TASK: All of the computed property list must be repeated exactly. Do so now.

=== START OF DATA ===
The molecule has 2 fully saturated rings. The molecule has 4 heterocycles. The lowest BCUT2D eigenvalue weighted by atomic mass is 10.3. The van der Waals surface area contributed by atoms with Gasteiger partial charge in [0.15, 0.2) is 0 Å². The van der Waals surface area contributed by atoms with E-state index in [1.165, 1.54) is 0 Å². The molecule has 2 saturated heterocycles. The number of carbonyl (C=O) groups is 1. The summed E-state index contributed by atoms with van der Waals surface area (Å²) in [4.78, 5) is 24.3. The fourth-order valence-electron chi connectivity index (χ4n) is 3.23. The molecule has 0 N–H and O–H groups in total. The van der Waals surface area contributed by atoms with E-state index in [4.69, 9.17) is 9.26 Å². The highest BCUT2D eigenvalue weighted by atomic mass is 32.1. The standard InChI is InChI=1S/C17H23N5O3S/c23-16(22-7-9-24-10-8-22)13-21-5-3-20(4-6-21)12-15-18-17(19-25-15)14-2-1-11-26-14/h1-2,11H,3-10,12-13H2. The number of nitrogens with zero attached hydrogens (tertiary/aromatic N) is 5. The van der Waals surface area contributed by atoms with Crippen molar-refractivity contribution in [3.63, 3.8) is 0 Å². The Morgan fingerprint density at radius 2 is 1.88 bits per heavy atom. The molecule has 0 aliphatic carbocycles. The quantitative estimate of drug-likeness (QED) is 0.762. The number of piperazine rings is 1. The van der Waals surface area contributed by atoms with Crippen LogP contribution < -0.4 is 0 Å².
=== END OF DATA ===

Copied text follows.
The molecule has 2 fully saturated rings. The molecule has 4 heterocycles. The lowest BCUT2D eigenvalue weighted by atomic mass is 10.3. The van der Waals surface area contributed by atoms with Gasteiger partial charge in [0.15, 0.2) is 0 Å². The van der Waals surface area contributed by atoms with E-state index in [1.165, 1.54) is 0 Å². The molecule has 2 saturated heterocycles. The number of carbonyl (C=O) groups is 1. The summed E-state index contributed by atoms with van der Waals surface area (Å²) in [4.78, 5) is 24.3. The fourth-order valence-electron chi connectivity index (χ4n) is 3.23. The molecule has 0 N–H and O–H groups in total. The van der Waals surface area contributed by atoms with E-state index in [4.69, 9.17) is 9.26 Å². The highest BCUT2D eigenvalue weighted by atomic mass is 32.1. The standard InChI is InChI=1S/C17H23N5O3S/c23-16(22-7-9-24-10-8-22)13-21-5-3-20(4-6-21)12-15-18-17(19-25-15)14-2-1-11-26-14/h1-2,11H,3-10,12-13H2. The number of nitrogens with zero attached hydrogens (tertiary/aromatic N) is 5. The van der Waals surface area contributed by atoms with Crippen molar-refractivity contribution in [3.63, 3.8) is 0 Å². The Morgan fingerprint density at radius 2 is 1.88 bits per heavy atom. The molecule has 0 aliphatic carbocycles. The quantitative estimate of drug-likeness (QED) is 0.762. The number of piperazine rings is 1. The van der Waals surface area contributed by atoms with Crippen LogP contribution < -0.4 is 0 Å².